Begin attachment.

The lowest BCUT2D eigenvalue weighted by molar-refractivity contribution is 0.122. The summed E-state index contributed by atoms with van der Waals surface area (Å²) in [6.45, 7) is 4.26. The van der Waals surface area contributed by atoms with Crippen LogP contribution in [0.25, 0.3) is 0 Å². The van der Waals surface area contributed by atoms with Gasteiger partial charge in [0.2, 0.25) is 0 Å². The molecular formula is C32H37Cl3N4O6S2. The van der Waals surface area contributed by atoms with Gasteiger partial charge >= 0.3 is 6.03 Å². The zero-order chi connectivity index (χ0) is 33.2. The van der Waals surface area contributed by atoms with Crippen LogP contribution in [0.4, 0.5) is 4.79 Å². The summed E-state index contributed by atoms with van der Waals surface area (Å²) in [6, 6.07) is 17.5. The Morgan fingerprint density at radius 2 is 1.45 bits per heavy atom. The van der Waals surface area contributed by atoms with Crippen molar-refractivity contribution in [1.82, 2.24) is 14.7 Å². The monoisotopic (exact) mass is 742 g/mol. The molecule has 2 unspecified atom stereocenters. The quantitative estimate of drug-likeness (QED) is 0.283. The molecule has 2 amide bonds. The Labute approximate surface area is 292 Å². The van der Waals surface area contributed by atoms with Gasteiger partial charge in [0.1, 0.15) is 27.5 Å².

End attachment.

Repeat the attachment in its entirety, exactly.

The lowest BCUT2D eigenvalue weighted by molar-refractivity contribution is 0.122. The summed E-state index contributed by atoms with van der Waals surface area (Å²) in [6.45, 7) is 4.26. The van der Waals surface area contributed by atoms with Crippen LogP contribution in [0.25, 0.3) is 0 Å². The van der Waals surface area contributed by atoms with Gasteiger partial charge in [0.2, 0.25) is 0 Å². The molecular formula is C32H37Cl3N4O6S2. The van der Waals surface area contributed by atoms with Gasteiger partial charge >= 0.3 is 6.03 Å². The zero-order chi connectivity index (χ0) is 33.2. The van der Waals surface area contributed by atoms with Crippen LogP contribution in [0.4, 0.5) is 4.79 Å². The summed E-state index contributed by atoms with van der Waals surface area (Å²) in [6, 6.07) is 17.5. The Morgan fingerprint density at radius 2 is 1.45 bits per heavy atom. The van der Waals surface area contributed by atoms with Crippen molar-refractivity contribution in [1.82, 2.24) is 14.7 Å². The monoisotopic (exact) mass is 742 g/mol. The molecule has 2 unspecified atom stereocenters. The quantitative estimate of drug-likeness (QED) is 0.283. The molecule has 2 amide bonds. The Labute approximate surface area is 292 Å². The van der Waals surface area contributed by atoms with Gasteiger partial charge in [0.1, 0.15) is 27.5 Å².